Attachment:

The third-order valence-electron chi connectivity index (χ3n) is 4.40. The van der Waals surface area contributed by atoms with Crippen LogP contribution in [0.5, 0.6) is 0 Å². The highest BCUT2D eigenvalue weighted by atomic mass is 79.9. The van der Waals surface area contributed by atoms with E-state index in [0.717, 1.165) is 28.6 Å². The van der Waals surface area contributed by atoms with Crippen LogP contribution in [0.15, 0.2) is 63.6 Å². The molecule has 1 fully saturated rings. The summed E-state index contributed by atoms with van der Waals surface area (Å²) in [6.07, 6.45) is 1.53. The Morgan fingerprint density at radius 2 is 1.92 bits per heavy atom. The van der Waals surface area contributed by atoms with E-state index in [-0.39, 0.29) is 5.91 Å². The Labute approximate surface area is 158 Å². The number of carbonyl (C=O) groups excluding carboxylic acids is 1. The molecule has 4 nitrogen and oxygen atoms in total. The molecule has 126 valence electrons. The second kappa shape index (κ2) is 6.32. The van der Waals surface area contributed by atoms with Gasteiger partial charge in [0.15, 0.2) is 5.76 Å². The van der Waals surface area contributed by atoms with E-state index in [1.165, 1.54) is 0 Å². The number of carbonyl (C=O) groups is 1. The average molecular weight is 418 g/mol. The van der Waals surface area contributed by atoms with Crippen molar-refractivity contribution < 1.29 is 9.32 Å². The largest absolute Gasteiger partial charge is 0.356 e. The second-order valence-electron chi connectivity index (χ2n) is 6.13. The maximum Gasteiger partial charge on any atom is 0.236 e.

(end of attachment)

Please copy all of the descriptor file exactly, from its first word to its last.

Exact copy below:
The third-order valence-electron chi connectivity index (χ3n) is 4.40. The van der Waals surface area contributed by atoms with Crippen LogP contribution in [0.5, 0.6) is 0 Å². The highest BCUT2D eigenvalue weighted by atomic mass is 79.9. The van der Waals surface area contributed by atoms with E-state index in [0.717, 1.165) is 28.6 Å². The van der Waals surface area contributed by atoms with Crippen LogP contribution in [0.15, 0.2) is 63.6 Å². The molecule has 1 fully saturated rings. The summed E-state index contributed by atoms with van der Waals surface area (Å²) in [6.07, 6.45) is 1.53. The Morgan fingerprint density at radius 2 is 1.92 bits per heavy atom. The van der Waals surface area contributed by atoms with E-state index in [-0.39, 0.29) is 5.91 Å². The Labute approximate surface area is 158 Å². The number of carbonyl (C=O) groups excluding carboxylic acids is 1. The molecule has 4 nitrogen and oxygen atoms in total. The molecule has 126 valence electrons. The second kappa shape index (κ2) is 6.32. The van der Waals surface area contributed by atoms with Gasteiger partial charge in [0.15, 0.2) is 5.76 Å². The van der Waals surface area contributed by atoms with E-state index in [1.165, 1.54) is 0 Å². The number of carbonyl (C=O) groups is 1. The average molecular weight is 418 g/mol. The van der Waals surface area contributed by atoms with Crippen molar-refractivity contribution < 1.29 is 9.32 Å². The largest absolute Gasteiger partial charge is 0.356 e. The second-order valence-electron chi connectivity index (χ2n) is 6.13. The maximum Gasteiger partial charge on any atom is 0.236 e.